Thursday, September 1, 2011

The Basics of Protein Translation

Proteins, a major constituent of the cell, have many diverse functions and are classically considered to be the "work horses" of the cell.  Additional molecules, such as RNAs and lipids, have shown importance in signaling and catalyzing chemical reactions; however, proteins remain an important part in the life of a cell.

Before proteins can perform their evolved functions, they must be synthesized within the cell.  The process of synthesizing a protein is critically important to the cell and, thus, is an energy-intensive process.  

The basic building blocks of a protein are amino acids, which come in twenty (and more) flavors.  These amino acids have different properties that afford proteins different structures and functions when the amino acids are polymerized together in distinct orders.  These amino acids can have distinct signaling roles when they exist as monomers as well (see this paper by Nobukuni et al for an example).  

Monomeric amino acids in the cellular environment do not randomly polymerize to form proteins.  In the first of several steps, tRNAs are charged: they are covalently linked to amino acids via aminoacyl tRNA synthetases.  These synthetases hold the very important role of attaching the appropriate amino acid to the appropriate tRNA.  Because inappropriate charging of tRNAs would lead to misincorporation of amino acids into a protein chain (wasting energy or leading to even bigger problems for the cell), sythetases are very specific.  In fact, some synthetases have an editing site, where they will catalyze the removal of incorrectly placed amino acids.

After tRNAs are charged with their appropriate amino acids, they are ready for interaction with the ribosome.  Ribosomes are large, complex molecules that merit their own post.  Briefly, ribosomes are composed of RNA and protein and are made of two distinct complexes: the large and small subunits (depending on the origin of the ribosome, the subunits have different sedimentation coefficients, so you might see 30S and 50S for bacteria or 60S and 40S for eukaryotes, for example).  Ribosomes catalyze the polymerization of amino acids into proteins.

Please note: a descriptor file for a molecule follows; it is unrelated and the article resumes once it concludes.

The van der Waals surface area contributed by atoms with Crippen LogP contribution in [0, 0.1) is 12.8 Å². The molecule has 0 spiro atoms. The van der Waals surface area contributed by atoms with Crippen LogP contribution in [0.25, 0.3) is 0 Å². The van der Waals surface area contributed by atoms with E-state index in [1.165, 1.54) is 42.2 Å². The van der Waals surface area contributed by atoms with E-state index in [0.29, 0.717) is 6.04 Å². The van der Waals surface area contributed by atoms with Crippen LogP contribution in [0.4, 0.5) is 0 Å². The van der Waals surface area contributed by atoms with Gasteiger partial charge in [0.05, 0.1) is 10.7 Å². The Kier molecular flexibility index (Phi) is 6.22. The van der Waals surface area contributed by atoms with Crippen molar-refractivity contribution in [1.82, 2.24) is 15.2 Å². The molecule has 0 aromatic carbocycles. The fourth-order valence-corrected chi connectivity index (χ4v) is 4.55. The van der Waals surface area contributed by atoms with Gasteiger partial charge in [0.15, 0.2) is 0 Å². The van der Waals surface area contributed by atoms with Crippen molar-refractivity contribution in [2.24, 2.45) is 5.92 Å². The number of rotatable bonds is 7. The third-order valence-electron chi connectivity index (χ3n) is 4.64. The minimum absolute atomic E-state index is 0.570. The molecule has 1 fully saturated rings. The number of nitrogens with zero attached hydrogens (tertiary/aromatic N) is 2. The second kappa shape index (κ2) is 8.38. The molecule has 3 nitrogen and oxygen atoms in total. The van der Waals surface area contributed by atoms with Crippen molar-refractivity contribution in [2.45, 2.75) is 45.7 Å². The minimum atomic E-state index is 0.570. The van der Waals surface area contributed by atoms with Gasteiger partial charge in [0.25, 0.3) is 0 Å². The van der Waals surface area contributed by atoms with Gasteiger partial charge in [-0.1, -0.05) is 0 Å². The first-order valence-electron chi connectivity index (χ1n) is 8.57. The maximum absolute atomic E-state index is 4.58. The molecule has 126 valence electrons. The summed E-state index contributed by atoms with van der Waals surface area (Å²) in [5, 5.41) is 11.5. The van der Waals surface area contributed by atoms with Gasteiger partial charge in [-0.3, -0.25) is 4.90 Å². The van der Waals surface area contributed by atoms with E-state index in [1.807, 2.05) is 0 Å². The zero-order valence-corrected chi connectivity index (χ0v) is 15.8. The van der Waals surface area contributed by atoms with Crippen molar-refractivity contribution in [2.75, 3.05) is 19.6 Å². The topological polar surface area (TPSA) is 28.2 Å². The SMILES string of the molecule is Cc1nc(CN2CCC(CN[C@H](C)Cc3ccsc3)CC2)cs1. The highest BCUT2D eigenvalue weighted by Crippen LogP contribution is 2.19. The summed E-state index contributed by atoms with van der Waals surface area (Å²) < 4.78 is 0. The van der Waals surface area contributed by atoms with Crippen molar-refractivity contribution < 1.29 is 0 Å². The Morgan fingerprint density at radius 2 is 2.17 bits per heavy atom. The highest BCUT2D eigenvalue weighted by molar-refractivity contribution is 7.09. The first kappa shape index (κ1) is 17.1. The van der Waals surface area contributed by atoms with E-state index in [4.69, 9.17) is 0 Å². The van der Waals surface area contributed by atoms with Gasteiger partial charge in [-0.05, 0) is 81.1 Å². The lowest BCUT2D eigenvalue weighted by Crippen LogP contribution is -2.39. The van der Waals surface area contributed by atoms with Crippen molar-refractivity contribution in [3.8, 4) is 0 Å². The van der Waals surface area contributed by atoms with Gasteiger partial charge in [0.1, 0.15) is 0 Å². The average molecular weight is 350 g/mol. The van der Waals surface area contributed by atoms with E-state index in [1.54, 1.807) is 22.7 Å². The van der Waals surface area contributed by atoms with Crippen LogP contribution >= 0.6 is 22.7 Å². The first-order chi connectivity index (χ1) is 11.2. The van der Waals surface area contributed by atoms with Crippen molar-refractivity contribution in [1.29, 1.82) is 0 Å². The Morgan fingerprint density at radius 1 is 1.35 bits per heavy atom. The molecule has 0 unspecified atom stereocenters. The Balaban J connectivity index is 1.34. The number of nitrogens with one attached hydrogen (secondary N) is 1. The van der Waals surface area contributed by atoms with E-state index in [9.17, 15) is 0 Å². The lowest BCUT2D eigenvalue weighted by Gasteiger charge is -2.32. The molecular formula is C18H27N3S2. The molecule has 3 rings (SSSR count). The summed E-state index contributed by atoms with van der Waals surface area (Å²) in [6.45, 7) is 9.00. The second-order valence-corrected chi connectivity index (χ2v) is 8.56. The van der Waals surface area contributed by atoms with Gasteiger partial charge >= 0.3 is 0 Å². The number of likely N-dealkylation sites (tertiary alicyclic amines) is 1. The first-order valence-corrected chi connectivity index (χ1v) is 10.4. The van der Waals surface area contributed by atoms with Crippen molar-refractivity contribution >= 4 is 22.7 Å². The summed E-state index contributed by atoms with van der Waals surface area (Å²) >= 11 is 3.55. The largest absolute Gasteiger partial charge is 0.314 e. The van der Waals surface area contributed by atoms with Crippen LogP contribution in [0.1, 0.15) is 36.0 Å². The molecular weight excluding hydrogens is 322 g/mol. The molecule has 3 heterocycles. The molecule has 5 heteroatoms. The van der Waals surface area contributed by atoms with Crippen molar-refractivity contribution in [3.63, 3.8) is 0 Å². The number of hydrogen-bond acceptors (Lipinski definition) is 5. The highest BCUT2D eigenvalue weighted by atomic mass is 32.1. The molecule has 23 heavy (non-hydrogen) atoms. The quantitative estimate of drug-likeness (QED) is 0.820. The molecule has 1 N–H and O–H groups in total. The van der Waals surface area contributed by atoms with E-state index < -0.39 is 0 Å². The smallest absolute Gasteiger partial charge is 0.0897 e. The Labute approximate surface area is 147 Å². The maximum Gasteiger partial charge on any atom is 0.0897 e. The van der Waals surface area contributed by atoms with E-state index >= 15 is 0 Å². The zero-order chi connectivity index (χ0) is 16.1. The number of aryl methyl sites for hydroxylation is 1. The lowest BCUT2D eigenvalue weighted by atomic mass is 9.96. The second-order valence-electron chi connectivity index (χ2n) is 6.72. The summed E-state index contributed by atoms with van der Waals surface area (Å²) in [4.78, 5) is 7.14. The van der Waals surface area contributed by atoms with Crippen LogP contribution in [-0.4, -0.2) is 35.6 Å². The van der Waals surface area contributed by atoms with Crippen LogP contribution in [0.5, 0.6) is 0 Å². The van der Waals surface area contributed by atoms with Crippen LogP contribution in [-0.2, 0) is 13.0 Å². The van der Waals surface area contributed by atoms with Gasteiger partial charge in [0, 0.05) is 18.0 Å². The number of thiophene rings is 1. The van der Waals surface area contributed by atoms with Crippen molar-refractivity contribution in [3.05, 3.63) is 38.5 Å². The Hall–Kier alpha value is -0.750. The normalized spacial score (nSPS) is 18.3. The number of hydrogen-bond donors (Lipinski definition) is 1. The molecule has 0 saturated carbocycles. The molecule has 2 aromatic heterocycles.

In the first step of ribosome-mediated protein production, the small subunit of the ribosome combined with a tRNA for methionine (the amino acid that begins the protein chain) scans along the transcribed mRNA until it encounters a start site (ATG codon).  Here, the complex stops, and the charged tRNA with its amino acid comes into contact with the peptidyl transferase site (P) on the ribosome.  eIF2 (eukaryotic initiation factor 2), which was along for the ride, hydrolyzes GTP to GDP at this point such that the ribosome stops at the appropriate codon.

Next, the large subunit of the ribosome binds the small subunit, making a full ribosome that is ready for catalysis.

The tRNA that lines up with the mRNA's next codon then binds in the acceptor site (A), along with the help of eEF-1 (eukaryotic elongation factor-1), which hydrolyzes GTP to GDP.  At this point, the ribosome goes into action: using the peptidyl transferase center (PTC), it catalyzes the covalent linkage of the first and second amino acids.

The entire ribosome now moves along the mRNA in a process called translocation, which requires the help of EF-2 (and GTP hydrolysis).  The first tRNA is moved into the exit site (E), and the second tRNA moves into the P site, while the A site is open for another aminoacyl-tRNA.

The process repeats until the ribosome encounters a stop codon.  At this point, termination factors (TFs), which have structures similar to tRNAs and bind mRNAs but do not have amino acids, enter the acceptor site of the ribosome.  The ribosome then catalyzes the addition of water to the end of the amino acid chain, releasing it from the peptidyl transferase center and allowing it to leave the ribosome and begin folding into its native conformation.

While there are several details that I may have seemingly glazed over, this post should give a broad, simplified overview of translation.  Future posts will address the many details involved.

No comments:

Post a Comment

There was an error in this gadget


Related Posts with Thumbnails